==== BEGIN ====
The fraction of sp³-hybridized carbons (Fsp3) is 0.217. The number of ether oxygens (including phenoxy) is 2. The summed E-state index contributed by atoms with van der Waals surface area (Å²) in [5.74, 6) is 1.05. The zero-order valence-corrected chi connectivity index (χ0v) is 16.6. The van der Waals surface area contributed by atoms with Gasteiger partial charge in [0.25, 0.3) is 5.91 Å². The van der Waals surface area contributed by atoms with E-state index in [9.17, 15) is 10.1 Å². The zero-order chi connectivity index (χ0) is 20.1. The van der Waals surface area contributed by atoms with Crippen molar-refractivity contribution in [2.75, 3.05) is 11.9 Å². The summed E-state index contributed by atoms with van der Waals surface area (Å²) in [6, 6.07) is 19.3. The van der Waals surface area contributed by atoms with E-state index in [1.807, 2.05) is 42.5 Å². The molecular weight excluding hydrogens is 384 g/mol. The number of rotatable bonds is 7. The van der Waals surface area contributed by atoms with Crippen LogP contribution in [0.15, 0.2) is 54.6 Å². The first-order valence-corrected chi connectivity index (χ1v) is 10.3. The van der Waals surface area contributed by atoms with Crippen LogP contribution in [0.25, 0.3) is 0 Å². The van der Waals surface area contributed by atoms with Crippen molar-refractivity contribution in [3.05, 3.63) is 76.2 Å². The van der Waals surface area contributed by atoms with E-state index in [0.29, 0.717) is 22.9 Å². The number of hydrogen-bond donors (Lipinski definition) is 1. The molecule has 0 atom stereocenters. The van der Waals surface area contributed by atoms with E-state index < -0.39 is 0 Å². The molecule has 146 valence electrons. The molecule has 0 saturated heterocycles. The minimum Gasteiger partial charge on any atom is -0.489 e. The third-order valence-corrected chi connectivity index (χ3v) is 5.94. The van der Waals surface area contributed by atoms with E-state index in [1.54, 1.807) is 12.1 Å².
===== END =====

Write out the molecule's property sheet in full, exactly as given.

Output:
The fraction of sp³-hybridized carbons (Fsp3) is 0.217. The number of ether oxygens (including phenoxy) is 2. The summed E-state index contributed by atoms with van der Waals surface area (Å²) in [5.74, 6) is 1.05. The zero-order valence-corrected chi connectivity index (χ0v) is 16.6. The van der Waals surface area contributed by atoms with Gasteiger partial charge in [0.25, 0.3) is 5.91 Å². The van der Waals surface area contributed by atoms with E-state index in [9.17, 15) is 10.1 Å². The zero-order chi connectivity index (χ0) is 20.1. The van der Waals surface area contributed by atoms with Crippen molar-refractivity contribution in [2.75, 3.05) is 11.9 Å². The summed E-state index contributed by atoms with van der Waals surface area (Å²) in [6, 6.07) is 19.3. The van der Waals surface area contributed by atoms with E-state index in [1.807, 2.05) is 42.5 Å². The molecular weight excluding hydrogens is 384 g/mol. The number of rotatable bonds is 7. The van der Waals surface area contributed by atoms with Crippen LogP contribution in [0.15, 0.2) is 54.6 Å². The first-order valence-corrected chi connectivity index (χ1v) is 10.3. The van der Waals surface area contributed by atoms with Crippen LogP contribution in [0.25, 0.3) is 0 Å². The van der Waals surface area contributed by atoms with Crippen molar-refractivity contribution in [3.05, 3.63) is 76.2 Å². The van der Waals surface area contributed by atoms with E-state index in [0.29, 0.717) is 22.9 Å². The number of hydrogen-bond donors (Lipinski definition) is 1. The molecule has 0 atom stereocenters. The van der Waals surface area contributed by atoms with E-state index < -0.39 is 0 Å². The molecule has 146 valence electrons. The molecule has 0 saturated heterocycles. The minimum Gasteiger partial charge on any atom is -0.489 e. The third-order valence-corrected chi connectivity index (χ3v) is 5.94. The van der Waals surface area contributed by atoms with E-state index in [1.54, 1.807) is 12.1 Å².